Auswahl

Die Fellows werden von einer Fachjury ausgewählt. Grundsätzliche Auswahlkriterien sind die Qualität, Originalität und Relevanz des eingereichten Arbeitsvorhabens und des Portfolios. Die dreiköpfige Fachjury besteht aus dem künstlerischen Leiter des Künstlerhauses Büchsenhausen, einem Mitglied des Fachbeirats im Künstlerhaus und einer externen Fachperson.

Das Auswahlverfahren ist zweistufig.

In der ersten Stufe werden die schriftlichen Bewerbungen beurteilt. Die Jury erstellt eine engere Auswahlliste von Kandidat_innen. Diese Kandidat_innen werden zu einem persönlichen Interview nach Büchsenhausen eingeladen.

Die zweite Auswahlstufe besteht aus persönlichen Bewerbungsgesprächen. Die eingeladenen Kandidat_innen müssen nach Innsbruck kommen, um sich und ihr Arbeitsvorhaben der Fachjury vorzustellen. Im Rahmen der zweiten Bewerbungsstufe übernimmt Büchsenhausen die Kosten einer Übernachtung in Innsbruck. Die Reisekosten selbst müssen von den Kandidat_innen getragen werden. Falls die Anreise nicht möglich ist, kann das persönliche Bewerbungsgespräch auch im Rahmen einer Videokonferenz (z.B. über Skype) erfolgen.

Auf die Gewährung eines Fellowships im Künstlerhaus Büchsenhausen besteht kein Rechtsanspruch. Die Jury ist nicht verpflichtet, eine Begründung der Zuerkennung oder Ablehnung eines Antrags abzugeben. Die Entscheidung der Jury wird schriftlich mitgeteilt, für die erste Stufe im März 2017, für die zweite Stufe im April 2017.

Bewerbungsablauf

Die Bewerbungen erfolgen schriftlich in englischer oder deutscher Sprache und müssen zwingend folgende Dokumente beinhalten:

  • ein Arbeitsvorhaben (max. 2.000 Wörter, in dreifacher Ausfertigung);
  • ein Portfolio bzw. eine Dokumentation der Arbeit der letzten Jahre:
    • Künstler_innen: Das Portfolio kann in Papierform (max. 2. Kataloge, max. 10 Fotos), auf DVD bzw. CD oder USB-Stick (max. 1 DVD/CD/USB-Stick) oder digital mit einem Permalink eingereicht werden (es werden KEINE temporären Download Links wie etwa WeTransfer akzeptiert!);
    • Theoretiker_innen: ein aktuelles Textbeispiel in dreifacher Ausfertigung;
  • einen Lebenslauf (in dreifacher Ausfertigung);
  • den unterschriebenen Ausdruck der Bestätigungs-E-Mails (einfache Ausfertigung).

Hinweis: Mit Ausnahme des Portfolios bei Künstler_innen müssen alle Dokumente in Papierform in der jeweiligen Ausfertigung postalisch versandt werden.

Das Online-Bewerbungsformular kann in deutscher oder englischer Sprache ausgefüllt werden. Durch Bestätigung des Bewerbungsformulars wird eine E-Mail mit den eingegebenen Daten an Sie und eine Kopie an das Künstlerhaus Büchsenhausen gesandt. Bitte drucken Sie die Bestätigungs-E-Mail des Bewerbungsformulars aus (einfache Ausfertigung ist vollkommen ausreichend) und schicken Sie diese unterzeichnet und mit den geforderten Dokumenten an folgende Adresse:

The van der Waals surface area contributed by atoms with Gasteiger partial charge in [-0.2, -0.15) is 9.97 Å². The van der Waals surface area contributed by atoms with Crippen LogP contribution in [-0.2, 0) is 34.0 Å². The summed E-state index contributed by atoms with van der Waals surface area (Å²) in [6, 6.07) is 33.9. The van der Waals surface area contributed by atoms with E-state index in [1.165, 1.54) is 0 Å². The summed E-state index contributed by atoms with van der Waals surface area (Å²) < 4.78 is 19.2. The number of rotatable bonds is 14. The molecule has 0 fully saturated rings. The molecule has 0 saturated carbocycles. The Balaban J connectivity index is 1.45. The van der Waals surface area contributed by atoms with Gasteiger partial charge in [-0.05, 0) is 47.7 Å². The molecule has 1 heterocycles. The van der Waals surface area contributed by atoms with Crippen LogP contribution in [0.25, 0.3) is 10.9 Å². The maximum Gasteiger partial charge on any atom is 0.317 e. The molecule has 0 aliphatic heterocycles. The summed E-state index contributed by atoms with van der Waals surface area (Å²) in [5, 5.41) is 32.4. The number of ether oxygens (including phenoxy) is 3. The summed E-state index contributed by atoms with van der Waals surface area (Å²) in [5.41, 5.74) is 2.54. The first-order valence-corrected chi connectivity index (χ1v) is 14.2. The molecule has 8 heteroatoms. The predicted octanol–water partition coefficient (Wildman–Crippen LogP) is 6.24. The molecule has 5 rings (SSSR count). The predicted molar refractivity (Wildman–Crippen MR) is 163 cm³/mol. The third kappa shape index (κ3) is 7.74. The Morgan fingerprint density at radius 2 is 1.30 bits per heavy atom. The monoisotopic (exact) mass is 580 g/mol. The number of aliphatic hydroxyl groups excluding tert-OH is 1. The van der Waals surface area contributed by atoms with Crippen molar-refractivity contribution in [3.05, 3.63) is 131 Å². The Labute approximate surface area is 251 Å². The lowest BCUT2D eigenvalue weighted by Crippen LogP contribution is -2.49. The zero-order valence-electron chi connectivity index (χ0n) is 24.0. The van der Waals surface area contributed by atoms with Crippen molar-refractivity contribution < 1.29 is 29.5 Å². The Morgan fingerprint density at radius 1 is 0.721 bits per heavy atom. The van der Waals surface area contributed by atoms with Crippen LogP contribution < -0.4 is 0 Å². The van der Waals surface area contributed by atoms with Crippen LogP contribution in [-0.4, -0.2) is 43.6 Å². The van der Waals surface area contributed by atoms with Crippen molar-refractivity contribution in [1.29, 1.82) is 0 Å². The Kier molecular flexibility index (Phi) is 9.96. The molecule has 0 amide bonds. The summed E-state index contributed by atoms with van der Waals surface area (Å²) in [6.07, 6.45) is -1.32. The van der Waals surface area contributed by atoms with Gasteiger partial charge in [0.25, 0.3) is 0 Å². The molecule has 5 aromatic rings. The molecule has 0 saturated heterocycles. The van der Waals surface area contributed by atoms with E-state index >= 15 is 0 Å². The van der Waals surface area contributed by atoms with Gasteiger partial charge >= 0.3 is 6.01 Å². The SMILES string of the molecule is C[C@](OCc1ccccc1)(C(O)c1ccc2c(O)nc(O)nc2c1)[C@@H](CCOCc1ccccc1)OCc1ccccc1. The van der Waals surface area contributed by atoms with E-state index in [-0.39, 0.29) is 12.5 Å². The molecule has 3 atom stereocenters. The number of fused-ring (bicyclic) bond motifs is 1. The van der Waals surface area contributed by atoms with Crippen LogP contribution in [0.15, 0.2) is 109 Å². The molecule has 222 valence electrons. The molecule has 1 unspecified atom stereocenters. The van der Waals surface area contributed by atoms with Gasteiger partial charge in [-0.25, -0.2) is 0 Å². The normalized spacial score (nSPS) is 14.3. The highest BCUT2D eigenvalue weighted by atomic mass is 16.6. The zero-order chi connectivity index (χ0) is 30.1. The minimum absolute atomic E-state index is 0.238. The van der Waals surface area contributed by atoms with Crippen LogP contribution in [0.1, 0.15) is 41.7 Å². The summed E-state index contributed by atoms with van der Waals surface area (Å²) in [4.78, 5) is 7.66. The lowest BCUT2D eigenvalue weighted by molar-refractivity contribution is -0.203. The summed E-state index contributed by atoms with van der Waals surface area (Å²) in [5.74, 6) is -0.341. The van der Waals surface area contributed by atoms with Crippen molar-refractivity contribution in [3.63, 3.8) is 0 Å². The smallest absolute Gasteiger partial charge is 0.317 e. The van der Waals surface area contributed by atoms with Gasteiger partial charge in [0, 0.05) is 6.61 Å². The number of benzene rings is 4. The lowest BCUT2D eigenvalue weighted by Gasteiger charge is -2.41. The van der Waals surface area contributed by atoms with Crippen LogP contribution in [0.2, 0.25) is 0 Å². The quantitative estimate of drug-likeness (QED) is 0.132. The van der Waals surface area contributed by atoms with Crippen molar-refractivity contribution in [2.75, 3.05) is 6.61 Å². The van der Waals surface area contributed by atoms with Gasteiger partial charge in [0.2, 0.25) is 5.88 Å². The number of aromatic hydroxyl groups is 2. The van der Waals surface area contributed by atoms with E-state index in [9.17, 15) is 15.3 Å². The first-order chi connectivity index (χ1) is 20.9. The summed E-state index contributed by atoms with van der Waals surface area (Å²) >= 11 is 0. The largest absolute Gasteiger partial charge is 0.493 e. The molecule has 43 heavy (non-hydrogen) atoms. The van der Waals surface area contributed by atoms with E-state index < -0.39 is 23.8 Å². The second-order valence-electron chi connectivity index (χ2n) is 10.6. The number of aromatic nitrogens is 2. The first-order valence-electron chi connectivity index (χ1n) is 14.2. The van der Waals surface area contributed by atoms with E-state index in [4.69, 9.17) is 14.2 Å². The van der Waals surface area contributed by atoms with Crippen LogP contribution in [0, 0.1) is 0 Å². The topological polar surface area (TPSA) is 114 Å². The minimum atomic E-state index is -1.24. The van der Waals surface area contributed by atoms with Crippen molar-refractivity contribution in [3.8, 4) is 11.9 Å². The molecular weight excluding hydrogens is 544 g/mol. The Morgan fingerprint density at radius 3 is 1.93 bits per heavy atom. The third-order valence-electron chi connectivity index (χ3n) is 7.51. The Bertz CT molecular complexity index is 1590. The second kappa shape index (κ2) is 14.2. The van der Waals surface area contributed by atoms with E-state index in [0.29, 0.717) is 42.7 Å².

• Künstlerhaus Büchsenhausen
    Ref.: „Fellowship 2017-18“
    Weiherburggasse 13
    6020 Innsbruck
    Austria

Falls Fragen zum Bewerbungsformular auftreten, kontaktieren Sie uns bitte per Mail: office@buchsenhausen.at

Einsendeschluss ist Freitag 27. Januar 2017 (es gilt das Datum des Poststempels).

Nur Einreichungen per Post werden berücksichtigt!
Zu spät eingegangene bzw. unvollständige Bewerbungen werden nicht in den Auswahlprozess aufgenommen.

» Weiter zum Bewerbungsformular

Propuestas Vegap. Deadline: Octubre 17, 2016

——–>English Version (Spanish below)<———

This call is only for residents in Spain and the Call is in Spanish. But it does not say you cannot send your materials in another language, so you might try.

The documentation provided (less than 15 pages, in digital form) should be a pdf with a total weight of 14 MB, maximum.

Projects must be included in any of the following categories:

Plastic arts
Photograph
Design
Illustration
New Forms of Artistic Expression

More information on: http://www.propuestasvegap.com

 

——–> En español (English above)<———

Objeto de la convocatoria:

Visual Entidad de Gestión de Artistas Plásticos (VEGAP), convocan la XX edición del Concurso Propuestas de Ayudas a la Creación Visual.

El propósito de nuestras ayudas es la promoción de la creación artística a través de la financiación económica de los proyectos de aquellos autores que se expresan a través de la creación visual, posibilitando el desarrollo de su trabajo, al hilo de su proceso de investigación y la creación de nuevas obras.